5 Rules For Listening To Music On a Ride (Without Being a Jerk)

Have your tunes — and still be polite — with these tips.


Selene Yeager |

Have your tunes — and still be polite — with these tips. – By Selene Yeager

Music can pump up your ride—or it can ruin someone else's. Don't make these etiquette mistakes. Photograph by Eric Bennett via Flickr
Music can pump up your ride—or it can ruin someone else’s. Don’t make these etiquette mistakes. Photograph by Eric Bennett via Flickr

 

If you enjoy listening to music while riding, get this: Research shows that tuning in to your favourite jams can make you ride happier, harder, and faster. Music is scientifically proven to reduce perceived exertion, boost your energy levels, and increase your endurance by as much as 15 percent.

The world’s most prolific researcher on music and exercise, Costas Karageorghis, boils it down to this: “Music is like a legal performance-enhancing drug for athletes.”

If, however, you have “Don’t Stop Believing” blaring so high that you can’t hear cars approaching behind you, another rider trying to pass you, or a barking dog coming straight for you, it can wreck your ride – and someone else’s – in a second.

Here’s how to stay safe and be civilized while rocking out on your ride.

Use one earbud.

Unless you’re on your trainer, pull the right bud (which faces traffic) out of your ear and ride with just the left one in so you can hear cars, other riders, and your general surroundings. You don’t want to be taken by surprise by dogs, buck, or vehicles, which can happen in even remote settings. If you’re a hopeless audiophile, you can buy single ear buds, that are designed to mix both channels of stereo audio sound into a single earpiece, so you don’t miss a beat.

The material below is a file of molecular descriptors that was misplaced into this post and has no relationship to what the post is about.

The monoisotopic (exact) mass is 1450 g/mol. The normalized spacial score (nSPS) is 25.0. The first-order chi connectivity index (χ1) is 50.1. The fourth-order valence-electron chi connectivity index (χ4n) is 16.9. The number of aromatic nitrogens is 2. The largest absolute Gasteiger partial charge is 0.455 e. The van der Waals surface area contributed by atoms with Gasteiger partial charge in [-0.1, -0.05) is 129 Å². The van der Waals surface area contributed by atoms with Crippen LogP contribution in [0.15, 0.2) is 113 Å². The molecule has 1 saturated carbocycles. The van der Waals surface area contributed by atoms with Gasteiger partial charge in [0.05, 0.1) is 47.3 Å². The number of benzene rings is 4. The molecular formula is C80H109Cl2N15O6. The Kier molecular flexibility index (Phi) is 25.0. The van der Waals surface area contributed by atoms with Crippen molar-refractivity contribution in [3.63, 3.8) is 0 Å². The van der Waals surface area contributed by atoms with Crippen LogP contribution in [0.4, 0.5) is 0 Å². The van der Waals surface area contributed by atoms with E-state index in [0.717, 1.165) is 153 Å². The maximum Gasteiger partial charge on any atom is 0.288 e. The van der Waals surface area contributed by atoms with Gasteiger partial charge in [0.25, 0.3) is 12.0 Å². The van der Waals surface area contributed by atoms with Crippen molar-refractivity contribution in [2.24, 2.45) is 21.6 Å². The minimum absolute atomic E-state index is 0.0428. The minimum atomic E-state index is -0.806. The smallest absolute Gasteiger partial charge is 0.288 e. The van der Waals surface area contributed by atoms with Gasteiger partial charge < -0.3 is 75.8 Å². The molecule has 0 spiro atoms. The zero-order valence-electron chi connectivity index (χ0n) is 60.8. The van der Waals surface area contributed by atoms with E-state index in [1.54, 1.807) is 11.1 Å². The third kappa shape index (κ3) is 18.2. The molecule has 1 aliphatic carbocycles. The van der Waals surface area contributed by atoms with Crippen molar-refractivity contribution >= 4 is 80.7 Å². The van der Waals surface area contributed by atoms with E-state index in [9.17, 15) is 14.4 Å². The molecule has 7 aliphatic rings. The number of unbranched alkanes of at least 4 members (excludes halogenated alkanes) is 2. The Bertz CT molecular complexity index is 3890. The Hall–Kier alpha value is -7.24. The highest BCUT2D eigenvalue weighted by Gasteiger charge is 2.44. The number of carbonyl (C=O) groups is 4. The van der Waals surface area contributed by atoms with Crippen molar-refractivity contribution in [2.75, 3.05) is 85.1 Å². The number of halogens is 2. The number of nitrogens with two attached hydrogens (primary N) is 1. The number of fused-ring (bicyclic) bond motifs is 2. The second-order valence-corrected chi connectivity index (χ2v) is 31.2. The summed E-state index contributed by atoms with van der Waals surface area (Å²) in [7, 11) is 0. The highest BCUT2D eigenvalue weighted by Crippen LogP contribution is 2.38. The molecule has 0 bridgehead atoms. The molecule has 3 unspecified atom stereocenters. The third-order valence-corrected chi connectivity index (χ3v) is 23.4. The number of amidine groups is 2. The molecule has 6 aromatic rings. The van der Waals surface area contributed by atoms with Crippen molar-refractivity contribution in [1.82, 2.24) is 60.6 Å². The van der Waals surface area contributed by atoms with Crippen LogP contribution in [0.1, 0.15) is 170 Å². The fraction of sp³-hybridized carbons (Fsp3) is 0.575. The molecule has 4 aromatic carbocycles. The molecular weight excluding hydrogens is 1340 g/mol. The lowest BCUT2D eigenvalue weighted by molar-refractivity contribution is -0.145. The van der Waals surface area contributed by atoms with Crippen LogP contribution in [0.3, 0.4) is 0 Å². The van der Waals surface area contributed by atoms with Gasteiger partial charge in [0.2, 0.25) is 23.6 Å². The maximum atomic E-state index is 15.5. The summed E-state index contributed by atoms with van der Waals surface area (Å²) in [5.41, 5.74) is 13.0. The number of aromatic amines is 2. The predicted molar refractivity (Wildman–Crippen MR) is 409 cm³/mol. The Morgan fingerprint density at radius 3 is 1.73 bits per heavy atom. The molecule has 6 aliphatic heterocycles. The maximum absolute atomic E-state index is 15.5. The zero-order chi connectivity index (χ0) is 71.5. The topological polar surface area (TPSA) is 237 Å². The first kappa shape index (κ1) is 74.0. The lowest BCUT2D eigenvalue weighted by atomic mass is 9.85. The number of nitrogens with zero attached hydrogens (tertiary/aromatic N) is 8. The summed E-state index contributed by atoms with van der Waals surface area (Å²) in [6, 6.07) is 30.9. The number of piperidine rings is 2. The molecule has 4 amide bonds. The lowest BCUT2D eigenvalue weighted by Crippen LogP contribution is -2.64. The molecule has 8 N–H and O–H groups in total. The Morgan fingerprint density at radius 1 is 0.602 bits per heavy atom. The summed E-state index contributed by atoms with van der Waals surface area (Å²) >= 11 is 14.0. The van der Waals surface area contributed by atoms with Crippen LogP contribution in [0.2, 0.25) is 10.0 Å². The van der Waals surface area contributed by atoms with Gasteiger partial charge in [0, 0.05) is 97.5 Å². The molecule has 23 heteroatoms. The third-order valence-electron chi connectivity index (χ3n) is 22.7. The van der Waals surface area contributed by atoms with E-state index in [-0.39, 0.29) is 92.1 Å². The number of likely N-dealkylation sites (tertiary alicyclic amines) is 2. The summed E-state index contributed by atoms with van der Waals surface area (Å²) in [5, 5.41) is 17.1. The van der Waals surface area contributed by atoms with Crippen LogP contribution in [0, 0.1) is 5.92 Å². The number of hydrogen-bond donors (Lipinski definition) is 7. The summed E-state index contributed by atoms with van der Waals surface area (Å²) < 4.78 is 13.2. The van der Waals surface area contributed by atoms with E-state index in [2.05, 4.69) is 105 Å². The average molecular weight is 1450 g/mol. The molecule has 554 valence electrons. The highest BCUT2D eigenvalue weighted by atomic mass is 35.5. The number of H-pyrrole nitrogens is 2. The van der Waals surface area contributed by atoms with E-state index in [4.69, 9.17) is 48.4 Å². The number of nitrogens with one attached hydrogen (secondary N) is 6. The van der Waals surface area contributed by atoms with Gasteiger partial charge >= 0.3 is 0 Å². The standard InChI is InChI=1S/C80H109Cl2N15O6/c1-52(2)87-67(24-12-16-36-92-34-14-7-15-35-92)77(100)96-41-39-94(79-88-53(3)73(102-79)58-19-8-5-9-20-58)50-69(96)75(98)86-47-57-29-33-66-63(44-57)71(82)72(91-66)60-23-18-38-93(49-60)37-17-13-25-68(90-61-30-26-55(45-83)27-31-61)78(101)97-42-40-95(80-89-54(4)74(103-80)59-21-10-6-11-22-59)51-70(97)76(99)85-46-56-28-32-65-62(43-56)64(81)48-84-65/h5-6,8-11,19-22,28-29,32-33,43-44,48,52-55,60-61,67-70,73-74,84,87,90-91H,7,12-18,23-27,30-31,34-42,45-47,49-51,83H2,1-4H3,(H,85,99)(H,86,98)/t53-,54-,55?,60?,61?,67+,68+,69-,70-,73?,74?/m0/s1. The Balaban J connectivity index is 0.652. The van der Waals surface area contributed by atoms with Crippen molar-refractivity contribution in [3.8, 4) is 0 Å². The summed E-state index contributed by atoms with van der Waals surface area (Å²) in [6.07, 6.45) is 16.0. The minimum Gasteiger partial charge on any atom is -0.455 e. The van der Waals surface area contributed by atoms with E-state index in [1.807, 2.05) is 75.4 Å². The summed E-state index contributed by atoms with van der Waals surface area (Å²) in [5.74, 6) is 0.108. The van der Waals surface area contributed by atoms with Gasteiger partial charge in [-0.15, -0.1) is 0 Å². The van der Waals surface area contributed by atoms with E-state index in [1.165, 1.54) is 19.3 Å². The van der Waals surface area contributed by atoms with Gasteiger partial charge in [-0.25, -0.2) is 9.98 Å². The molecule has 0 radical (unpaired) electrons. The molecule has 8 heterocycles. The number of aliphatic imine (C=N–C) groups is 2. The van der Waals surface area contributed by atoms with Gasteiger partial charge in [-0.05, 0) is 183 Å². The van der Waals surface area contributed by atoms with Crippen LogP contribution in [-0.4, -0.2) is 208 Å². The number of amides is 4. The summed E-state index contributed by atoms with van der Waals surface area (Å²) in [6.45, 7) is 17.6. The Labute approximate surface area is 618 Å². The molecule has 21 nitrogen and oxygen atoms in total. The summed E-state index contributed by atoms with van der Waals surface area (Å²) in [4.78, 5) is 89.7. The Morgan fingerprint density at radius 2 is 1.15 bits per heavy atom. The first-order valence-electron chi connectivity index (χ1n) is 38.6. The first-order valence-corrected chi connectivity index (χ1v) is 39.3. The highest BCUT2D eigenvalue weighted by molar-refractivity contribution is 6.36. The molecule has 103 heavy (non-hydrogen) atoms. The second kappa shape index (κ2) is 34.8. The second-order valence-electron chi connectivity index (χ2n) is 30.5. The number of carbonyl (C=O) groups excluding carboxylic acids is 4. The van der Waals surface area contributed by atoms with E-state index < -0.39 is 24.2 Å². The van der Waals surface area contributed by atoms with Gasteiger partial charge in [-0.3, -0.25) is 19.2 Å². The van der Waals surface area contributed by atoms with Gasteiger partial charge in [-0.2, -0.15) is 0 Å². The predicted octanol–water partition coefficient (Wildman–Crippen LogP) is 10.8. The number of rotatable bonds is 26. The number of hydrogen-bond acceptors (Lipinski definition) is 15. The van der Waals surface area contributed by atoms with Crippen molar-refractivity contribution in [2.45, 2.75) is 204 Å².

Follow the 60/60 rule.

Blaring music, even in just one ear, can be distracting and even damaging to your hearing. If passersby can hear Lil Jon screeching from your ears, it’s too loud. Most headphones’ max volume is around 105 decibels. Normal talking is between 40 and 60 decibels. Ear health experts recommend keeping the volume on your player to 60 percent of max – the level of someone talking loudly – and limit it to about 60 minutes a day. Going longer? Just turn it down a notch.

Bar mount your jams.

There are a number of rechargeable or battery operated Bluetooth speakers that you can mount on your bars to serenade your cycling outings. They’re generally loud enough so you can hear them, but not so loud that you’re disturbing the peace or other riders, unless they’re really close by. In a crowd, use common courtesy and turn it down (unless your neighbours ask you to turn it up!).

Obey the rules.

Many organised rides and races have rules against participating with music. Don’t be that guy who’s blissfully bopping along in ignorance. When the organiser says no ear doping, leave the tunes turned off.

Pluck those buds on social rides.

Social rides by definition are rides where you’re there to enjoy the company of others. Wearing earbuds – even one – is a bit antisocial in these circumstances. Leave ‘em at home and enjoy the sights, sounds, and conversations of the ride.

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